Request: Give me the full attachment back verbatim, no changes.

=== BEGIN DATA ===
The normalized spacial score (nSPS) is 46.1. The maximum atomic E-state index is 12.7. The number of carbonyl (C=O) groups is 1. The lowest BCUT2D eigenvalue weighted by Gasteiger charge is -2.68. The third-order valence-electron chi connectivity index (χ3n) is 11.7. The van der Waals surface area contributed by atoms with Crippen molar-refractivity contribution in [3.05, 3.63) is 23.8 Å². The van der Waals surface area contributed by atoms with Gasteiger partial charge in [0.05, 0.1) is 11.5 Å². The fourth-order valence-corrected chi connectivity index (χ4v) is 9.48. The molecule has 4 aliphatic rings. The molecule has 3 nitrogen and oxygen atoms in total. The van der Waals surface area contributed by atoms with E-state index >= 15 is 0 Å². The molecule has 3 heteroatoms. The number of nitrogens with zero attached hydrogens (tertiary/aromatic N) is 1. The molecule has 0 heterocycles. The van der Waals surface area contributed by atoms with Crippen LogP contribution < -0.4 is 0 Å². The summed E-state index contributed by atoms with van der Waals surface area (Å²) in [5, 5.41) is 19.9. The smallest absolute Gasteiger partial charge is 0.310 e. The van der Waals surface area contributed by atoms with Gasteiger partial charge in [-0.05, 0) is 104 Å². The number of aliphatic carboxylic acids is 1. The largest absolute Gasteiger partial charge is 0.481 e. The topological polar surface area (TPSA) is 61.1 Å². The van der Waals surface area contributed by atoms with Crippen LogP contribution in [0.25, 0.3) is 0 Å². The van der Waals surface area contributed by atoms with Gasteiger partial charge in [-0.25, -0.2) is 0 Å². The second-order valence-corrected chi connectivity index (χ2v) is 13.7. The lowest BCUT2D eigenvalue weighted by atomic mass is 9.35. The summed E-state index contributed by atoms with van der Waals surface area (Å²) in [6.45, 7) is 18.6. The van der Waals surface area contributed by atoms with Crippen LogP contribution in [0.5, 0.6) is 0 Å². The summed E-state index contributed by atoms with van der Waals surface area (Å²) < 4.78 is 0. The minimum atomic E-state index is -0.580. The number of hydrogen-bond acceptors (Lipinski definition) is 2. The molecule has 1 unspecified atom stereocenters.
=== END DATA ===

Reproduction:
The normalized spacial score (nSPS) is 46.1. The maximum atomic E-state index is 12.7. The number of carbonyl (C=O) groups is 1. The lowest BCUT2D eigenvalue weighted by Gasteiger charge is -2.68. The third-order valence-electron chi connectivity index (χ3n) is 11.7. The van der Waals surface area contributed by atoms with Crippen molar-refractivity contribution in [3.05, 3.63) is 23.8 Å². The van der Waals surface area contributed by atoms with Gasteiger partial charge in [0.05, 0.1) is 11.5 Å². The fourth-order valence-corrected chi connectivity index (χ4v) is 9.48. The molecule has 4 aliphatic rings. The molecule has 3 nitrogen and oxygen atoms in total. The van der Waals surface area contributed by atoms with E-state index >= 15 is 0 Å². The molecule has 3 heteroatoms. The number of nitrogens with zero attached hydrogens (tertiary/aromatic N) is 1. The molecule has 0 heterocycles. The van der Waals surface area contributed by atoms with Crippen LogP contribution < -0.4 is 0 Å². The summed E-state index contributed by atoms with van der Waals surface area (Å²) in [5, 5.41) is 19.9. The smallest absolute Gasteiger partial charge is 0.310 e. The van der Waals surface area contributed by atoms with Gasteiger partial charge in [-0.05, 0) is 104 Å². The number of aliphatic carboxylic acids is 1. The largest absolute Gasteiger partial charge is 0.481 e. The topological polar surface area (TPSA) is 61.1 Å². The van der Waals surface area contributed by atoms with Crippen LogP contribution in [0.25, 0.3) is 0 Å². The van der Waals surface area contributed by atoms with Gasteiger partial charge in [-0.25, -0.2) is 0 Å². The second-order valence-corrected chi connectivity index (χ2v) is 13.7. The lowest BCUT2D eigenvalue weighted by atomic mass is 9.35. The summed E-state index contributed by atoms with van der Waals surface area (Å²) in [6.45, 7) is 18.6. The van der Waals surface area contributed by atoms with Crippen LogP contribution in [0.5, 0.6) is 0 Å². The summed E-state index contributed by atoms with van der Waals surface area (Å²) < 4.78 is 0. The minimum atomic E-state index is -0.580. The number of hydrogen-bond acceptors (Lipinski definition) is 2. The molecule has 1 unspecified atom stereocenters.